Footnote: 3In Cook, 176 W. Va. at 373, 342 S.E.2d at 458-59, we stated:
"The concept of unilateral contract, where
one party makes a promissory offer and the
other accepts by performing an act rather
than by making a return promise, has also
been recognized: 'That an acceptance may be
effected by silence accompanied by an act of
the offeree which constitutes a performance
of that requested by the offeror is well
established.' First National Bank v.
Marietta Manufacturing Co., 151 W. Va. 636,
641-42, 153 S.E.2d 172, 176 (1967).
"Consideration is also an essential
element of a contract. . . .
Consideration has been defined as
'some right, interest, profit, or
benefit accruing to one party, or
some forbearance, detriment, loss,
or responsibility given, suffered,
or undertaken by another.' 17 Am.
Jur. 2d Contracts, Section 85. A
benefit to the promisor or a
detriment to the promisee is
sufficient consideration for a
contract. 17 Am. Jur. 2d,
Contracts, Section 96.
First National Bank v. Marietta Manufacturing
Co., supra, 151 W. Va. at 642, 153 S.E.2d at
177." (Citations omitted).
Footnote: 4See, e.g., Eales v. Tanana Valley Medical-Surgical Group, Inc., 663 P.2d 958 (Alaska 1983); Pugh v. See's Candies, Inc., 116 Cal. App. 3d 311, 171 Cal. Rptr. 917 (1981); Coelho v. Posi-Seal Int'l, Inc., 208 Conn. 106, 544 A.2d 170 (1988); Terrio v. Millinocket Community Hosp., 379 A.2d 135 (Me. 1977); Toussaint v. Blue Cross & Blue Shield, supra; Kestenbaum v. Pennzoil Co., 108 N.M. 20, 766 P.2d 280 (1988), cert. denied, 490 U.S. 1109, 109 S. Ct. 3163, 104 L. Ed. 2d 1026 (1989).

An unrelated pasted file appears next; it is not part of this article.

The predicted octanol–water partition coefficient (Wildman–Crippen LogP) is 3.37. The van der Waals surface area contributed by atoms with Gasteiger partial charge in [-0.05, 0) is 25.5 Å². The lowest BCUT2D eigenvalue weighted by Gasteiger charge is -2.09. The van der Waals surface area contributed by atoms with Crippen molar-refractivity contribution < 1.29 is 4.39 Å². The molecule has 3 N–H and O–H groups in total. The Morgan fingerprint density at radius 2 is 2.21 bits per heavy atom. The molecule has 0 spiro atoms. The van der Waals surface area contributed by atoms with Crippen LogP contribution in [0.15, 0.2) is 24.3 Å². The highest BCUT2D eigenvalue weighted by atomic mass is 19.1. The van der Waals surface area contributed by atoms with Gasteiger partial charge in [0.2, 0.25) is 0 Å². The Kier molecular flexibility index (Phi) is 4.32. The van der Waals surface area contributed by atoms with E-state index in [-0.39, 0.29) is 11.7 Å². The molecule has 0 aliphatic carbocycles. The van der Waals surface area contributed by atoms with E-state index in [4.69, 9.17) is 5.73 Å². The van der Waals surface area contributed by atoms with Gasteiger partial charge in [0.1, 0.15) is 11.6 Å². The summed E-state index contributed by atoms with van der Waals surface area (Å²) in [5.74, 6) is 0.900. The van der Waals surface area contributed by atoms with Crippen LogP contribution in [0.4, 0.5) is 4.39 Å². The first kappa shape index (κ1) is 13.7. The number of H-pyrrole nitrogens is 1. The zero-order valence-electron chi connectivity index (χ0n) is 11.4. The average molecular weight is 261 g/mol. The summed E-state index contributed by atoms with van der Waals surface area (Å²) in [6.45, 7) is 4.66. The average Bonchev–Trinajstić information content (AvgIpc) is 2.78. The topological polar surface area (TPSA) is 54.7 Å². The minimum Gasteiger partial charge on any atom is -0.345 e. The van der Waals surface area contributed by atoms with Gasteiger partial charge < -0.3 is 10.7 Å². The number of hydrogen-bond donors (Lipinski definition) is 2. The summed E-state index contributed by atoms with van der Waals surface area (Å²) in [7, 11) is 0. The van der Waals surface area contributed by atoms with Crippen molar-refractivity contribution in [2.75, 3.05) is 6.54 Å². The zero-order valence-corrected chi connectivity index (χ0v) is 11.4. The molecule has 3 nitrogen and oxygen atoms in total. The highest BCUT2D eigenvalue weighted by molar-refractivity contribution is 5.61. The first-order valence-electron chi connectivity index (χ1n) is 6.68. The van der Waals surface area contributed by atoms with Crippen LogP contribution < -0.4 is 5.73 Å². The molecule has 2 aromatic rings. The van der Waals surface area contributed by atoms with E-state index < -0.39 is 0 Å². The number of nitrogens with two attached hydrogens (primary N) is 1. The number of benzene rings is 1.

Footnote: 5Only two of the cases cited in note 4, supra, were not clearly based on factors other than oral statements by the employer. In Eales v. Tanana Valley Medical-Surgical Group, Inc., the employer "conceded that Eales' contract was for employment until retirement." 663 P.2d at 959. In Coelho v. Posi-Seal International, Inc., the court found an agreement that "as long as he performed his job properly, the plaintiff would not be terminated as a result of conflicts between Posi-Seal's quality control and manufacturing departments." 544 A.2d at 174. This finding was based on oral promises made to the plaintiff employee on several occasions by the company president and seemed to be almost conceded at trial.
Footnote: 6We also stated in note 4 of Williamson that:
"[E]ven if there is a showing of sufficient
consideration for a lifetime employment
contract, the employer does retain the right
to terminate a contract for lifetime
employment 'for cause.' Annot., 60 A.L.R.3d
226 § 2[a], at 236 (1974); see also 53 Am.
Jur. 2d Master and Servant §§ 49-59 (1970)."
___ W. Va. at ___, ___ S.E.2d at ___ (Slip
op. at 8).